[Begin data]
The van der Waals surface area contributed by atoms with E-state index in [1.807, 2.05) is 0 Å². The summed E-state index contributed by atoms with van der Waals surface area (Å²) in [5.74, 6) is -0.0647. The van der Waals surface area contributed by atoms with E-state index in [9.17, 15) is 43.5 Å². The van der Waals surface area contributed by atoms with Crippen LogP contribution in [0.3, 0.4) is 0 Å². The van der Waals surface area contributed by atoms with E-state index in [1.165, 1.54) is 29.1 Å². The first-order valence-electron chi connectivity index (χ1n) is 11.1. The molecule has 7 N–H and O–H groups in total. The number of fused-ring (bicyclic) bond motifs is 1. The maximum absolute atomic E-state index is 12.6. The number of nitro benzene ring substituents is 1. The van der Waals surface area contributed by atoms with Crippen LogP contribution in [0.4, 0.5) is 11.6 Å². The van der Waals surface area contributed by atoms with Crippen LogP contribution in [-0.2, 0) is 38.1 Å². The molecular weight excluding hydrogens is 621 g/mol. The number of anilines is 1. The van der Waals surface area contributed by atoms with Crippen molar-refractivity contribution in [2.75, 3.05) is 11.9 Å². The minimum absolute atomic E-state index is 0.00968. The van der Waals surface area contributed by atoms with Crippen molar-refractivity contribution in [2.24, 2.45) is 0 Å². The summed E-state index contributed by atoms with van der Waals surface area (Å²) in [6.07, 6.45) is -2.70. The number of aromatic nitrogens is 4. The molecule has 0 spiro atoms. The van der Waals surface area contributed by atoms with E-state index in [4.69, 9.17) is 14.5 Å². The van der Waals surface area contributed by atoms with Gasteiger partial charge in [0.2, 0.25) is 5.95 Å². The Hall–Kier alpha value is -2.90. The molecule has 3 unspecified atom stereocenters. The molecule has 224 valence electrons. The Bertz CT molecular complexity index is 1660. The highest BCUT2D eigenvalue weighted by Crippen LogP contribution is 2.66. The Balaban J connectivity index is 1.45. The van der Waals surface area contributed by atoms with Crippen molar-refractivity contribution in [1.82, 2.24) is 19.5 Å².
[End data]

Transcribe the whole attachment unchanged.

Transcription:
The van der Waals surface area contributed by atoms with E-state index in [1.807, 2.05) is 0 Å². The summed E-state index contributed by atoms with van der Waals surface area (Å²) in [5.74, 6) is -0.0647. The van der Waals surface area contributed by atoms with E-state index in [9.17, 15) is 43.5 Å². The van der Waals surface area contributed by atoms with Crippen LogP contribution in [0.3, 0.4) is 0 Å². The van der Waals surface area contributed by atoms with E-state index in [1.165, 1.54) is 29.1 Å². The first-order valence-electron chi connectivity index (χ1n) is 11.1. The molecule has 7 N–H and O–H groups in total. The number of fused-ring (bicyclic) bond motifs is 1. The maximum absolute atomic E-state index is 12.6. The number of nitro benzene ring substituents is 1. The van der Waals surface area contributed by atoms with Crippen LogP contribution in [0.4, 0.5) is 11.6 Å². The van der Waals surface area contributed by atoms with Crippen LogP contribution in [-0.2, 0) is 38.1 Å². The molecular weight excluding hydrogens is 621 g/mol. The number of anilines is 1. The van der Waals surface area contributed by atoms with Crippen molar-refractivity contribution in [2.75, 3.05) is 11.9 Å². The minimum absolute atomic E-state index is 0.00968. The van der Waals surface area contributed by atoms with Crippen molar-refractivity contribution in [2.24, 2.45) is 0 Å². The summed E-state index contributed by atoms with van der Waals surface area (Å²) in [6.07, 6.45) is -2.70. The number of aromatic nitrogens is 4. The molecule has 0 spiro atoms. The van der Waals surface area contributed by atoms with E-state index in [4.69, 9.17) is 14.5 Å². The van der Waals surface area contributed by atoms with Gasteiger partial charge in [0.2, 0.25) is 5.95 Å². The Hall–Kier alpha value is -2.90. The molecule has 3 unspecified atom stereocenters. The molecule has 224 valence electrons. The Bertz CT molecular complexity index is 1660. The highest BCUT2D eigenvalue weighted by Crippen LogP contribution is 2.66. The Balaban J connectivity index is 1.45. The van der Waals surface area contributed by atoms with Crippen molar-refractivity contribution in [1.82, 2.24) is 19.5 Å².